* Think about having a script or notes on what to say and when to say it. And practice it. This helps keep you from rambling, forgetting what you want to say, or wandering off topic.
* Stop-action videos showing artists making art are popular these days, but they only work if there's something magical happening like art mysteriously evolving out of nothing. For instance, focus on how you bring a particular detail of a composition to life, or ways you create that really highlight your skills. If it's just another stop-action video of another artist making another piece of art, with nothing noteworthy or remarkable about it, then maybe think twice.
* Forget soundtracks or background music unless they are directly related to the experience of your art. Background music that you happen to like, but that has nothing to do with your art not only distracts from focusing on the art, but may actually turn viewers off who don't like that kind of music. How many museums or galleries have you been to where they have music playing in the background? The answer is hardly any.
* Hold your camera steady. There's nothing worse than getting video seasickness. For example, showing a video of a single piece of art where you are constantly moving the camera around the composition to show different closeups, distances, and details can be confusing at best and dizzying at worst. This goes for showing your art on display in interiors as well, especially if you have to move from room to room. Just make sure you move slowly and deliberately, giving viewers enough time to take in each wall or view before you move on to the next.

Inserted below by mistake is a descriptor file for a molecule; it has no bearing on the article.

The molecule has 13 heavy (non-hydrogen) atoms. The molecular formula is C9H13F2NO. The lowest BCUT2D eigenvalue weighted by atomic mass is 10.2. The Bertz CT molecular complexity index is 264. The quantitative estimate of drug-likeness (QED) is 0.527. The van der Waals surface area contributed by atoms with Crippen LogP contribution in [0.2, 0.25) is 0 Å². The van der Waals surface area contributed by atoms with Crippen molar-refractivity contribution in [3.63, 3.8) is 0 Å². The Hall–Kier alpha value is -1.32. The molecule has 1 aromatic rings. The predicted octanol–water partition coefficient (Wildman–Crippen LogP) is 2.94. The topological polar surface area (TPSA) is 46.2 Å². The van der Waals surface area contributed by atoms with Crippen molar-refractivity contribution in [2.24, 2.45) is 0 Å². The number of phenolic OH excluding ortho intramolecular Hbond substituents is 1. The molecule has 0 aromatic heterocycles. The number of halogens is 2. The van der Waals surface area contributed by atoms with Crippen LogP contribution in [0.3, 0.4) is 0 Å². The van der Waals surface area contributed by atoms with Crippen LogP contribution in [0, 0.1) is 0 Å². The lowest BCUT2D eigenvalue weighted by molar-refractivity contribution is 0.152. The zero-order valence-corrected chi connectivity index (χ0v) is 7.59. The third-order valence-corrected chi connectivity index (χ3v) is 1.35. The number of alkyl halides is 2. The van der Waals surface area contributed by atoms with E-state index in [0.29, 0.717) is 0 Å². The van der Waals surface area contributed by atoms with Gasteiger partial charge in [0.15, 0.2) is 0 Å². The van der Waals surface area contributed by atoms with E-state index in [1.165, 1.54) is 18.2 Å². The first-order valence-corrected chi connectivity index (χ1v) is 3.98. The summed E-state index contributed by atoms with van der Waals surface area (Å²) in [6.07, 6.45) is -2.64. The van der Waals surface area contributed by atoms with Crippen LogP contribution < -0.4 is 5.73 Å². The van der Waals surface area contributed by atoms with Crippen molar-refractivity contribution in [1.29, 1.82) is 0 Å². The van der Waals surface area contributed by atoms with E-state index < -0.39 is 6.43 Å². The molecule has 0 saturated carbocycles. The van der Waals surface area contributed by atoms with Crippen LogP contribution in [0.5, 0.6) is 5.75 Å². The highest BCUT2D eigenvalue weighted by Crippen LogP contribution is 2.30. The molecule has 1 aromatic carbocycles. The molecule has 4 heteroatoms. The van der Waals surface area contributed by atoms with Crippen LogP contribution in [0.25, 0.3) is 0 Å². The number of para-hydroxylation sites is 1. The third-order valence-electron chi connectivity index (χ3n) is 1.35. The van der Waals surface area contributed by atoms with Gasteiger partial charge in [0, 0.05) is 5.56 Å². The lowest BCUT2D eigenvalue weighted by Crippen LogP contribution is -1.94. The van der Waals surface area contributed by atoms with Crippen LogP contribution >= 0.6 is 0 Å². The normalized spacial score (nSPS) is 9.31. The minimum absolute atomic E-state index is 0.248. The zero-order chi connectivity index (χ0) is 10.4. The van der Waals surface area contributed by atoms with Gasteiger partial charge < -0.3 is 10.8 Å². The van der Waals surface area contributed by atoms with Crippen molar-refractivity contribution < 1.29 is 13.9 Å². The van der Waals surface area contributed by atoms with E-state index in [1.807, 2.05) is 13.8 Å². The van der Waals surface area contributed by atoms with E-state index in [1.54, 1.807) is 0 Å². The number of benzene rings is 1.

* Pay attention to the lighting. Colors should be accurate and all important details should be evenly lit. Watch out for excessively dark or bright spots, shadows that interfere or distract, and other irregularities that draw unnecessary attention away from the content.
* If your studio is worth showing, give your fans and followers a quick tour. The same goes for locations that may play significant roles in how you make art or what you make. For example, if the view out your studio window or residence is unusual or inspiring in some way, show it. Or if you make art about specific locations, maybe show and tell us all about these as well.
* Videos of you talking about specific works of art, or specific aspects of art-making or your art career are always good. Using videos to help viewers understand and appreciate the artist behind the art increases appreciation of the art as well.
* Hiring professionals is something to think about if for some reason you're not satisfied with your own video work. Amateurish videos are never a good look.
* Good videos not only inform viewers about your art, but also about who you are and what you stand for as an artist. They help build and strengthen connections to your art, whether they are about the art itself, or about your perspectives, observations, activities, or thoughts on art and life.
(art by Chad Hasegawa)